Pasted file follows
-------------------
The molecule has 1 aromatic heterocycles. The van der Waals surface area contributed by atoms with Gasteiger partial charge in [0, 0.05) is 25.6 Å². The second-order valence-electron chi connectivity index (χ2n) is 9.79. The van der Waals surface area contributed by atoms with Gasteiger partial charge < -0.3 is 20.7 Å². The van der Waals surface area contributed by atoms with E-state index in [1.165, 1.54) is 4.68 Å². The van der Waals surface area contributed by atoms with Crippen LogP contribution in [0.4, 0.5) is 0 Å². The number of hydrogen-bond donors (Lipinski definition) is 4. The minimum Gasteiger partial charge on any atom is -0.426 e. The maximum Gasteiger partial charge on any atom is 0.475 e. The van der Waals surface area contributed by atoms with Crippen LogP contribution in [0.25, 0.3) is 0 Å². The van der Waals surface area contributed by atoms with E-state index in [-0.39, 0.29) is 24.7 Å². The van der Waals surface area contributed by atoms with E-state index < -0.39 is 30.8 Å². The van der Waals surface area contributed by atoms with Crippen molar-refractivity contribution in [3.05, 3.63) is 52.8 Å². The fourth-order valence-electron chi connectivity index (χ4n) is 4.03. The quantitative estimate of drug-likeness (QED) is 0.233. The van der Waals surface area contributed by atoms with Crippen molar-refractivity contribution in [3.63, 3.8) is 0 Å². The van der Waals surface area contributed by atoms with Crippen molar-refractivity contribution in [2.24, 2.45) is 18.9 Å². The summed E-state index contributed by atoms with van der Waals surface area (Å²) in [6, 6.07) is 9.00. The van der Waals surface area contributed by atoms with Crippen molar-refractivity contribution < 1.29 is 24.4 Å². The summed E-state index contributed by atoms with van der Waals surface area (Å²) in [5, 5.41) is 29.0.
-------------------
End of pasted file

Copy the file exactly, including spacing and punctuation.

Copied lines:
The molecule has 1 aromatic heterocycles. The van der Waals surface area contributed by atoms with Gasteiger partial charge in [0, 0.05) is 25.6 Å². The second-order valence-electron chi connectivity index (χ2n) is 9.79. The van der Waals surface area contributed by atoms with Gasteiger partial charge < -0.3 is 20.7 Å². The van der Waals surface area contributed by atoms with E-state index in [1.165, 1.54) is 4.68 Å². The van der Waals surface area contributed by atoms with Crippen LogP contribution in [0.4, 0.5) is 0 Å². The number of hydrogen-bond donors (Lipinski definition) is 4. The minimum Gasteiger partial charge on any atom is -0.426 e. The maximum Gasteiger partial charge on any atom is 0.475 e. The van der Waals surface area contributed by atoms with Crippen LogP contribution in [0.25, 0.3) is 0 Å². The van der Waals surface area contributed by atoms with E-state index in [-0.39, 0.29) is 24.7 Å². The van der Waals surface area contributed by atoms with E-state index < -0.39 is 30.8 Å². The van der Waals surface area contributed by atoms with Crippen molar-refractivity contribution in [3.05, 3.63) is 52.8 Å². The fourth-order valence-electron chi connectivity index (χ4n) is 4.03. The quantitative estimate of drug-likeness (QED) is 0.233. The van der Waals surface area contributed by atoms with Crippen molar-refractivity contribution in [3.63, 3.8) is 0 Å². The van der Waals surface area contributed by atoms with Crippen molar-refractivity contribution in [2.24, 2.45) is 18.9 Å². The summed E-state index contributed by atoms with van der Waals surface area (Å²) in [6, 6.07) is 9.00. The van der Waals surface area contributed by atoms with Crippen molar-refractivity contribution < 1.29 is 24.4 Å². The summed E-state index contributed by atoms with van der Waals surface area (Å²) in [5, 5.41) is 29.0.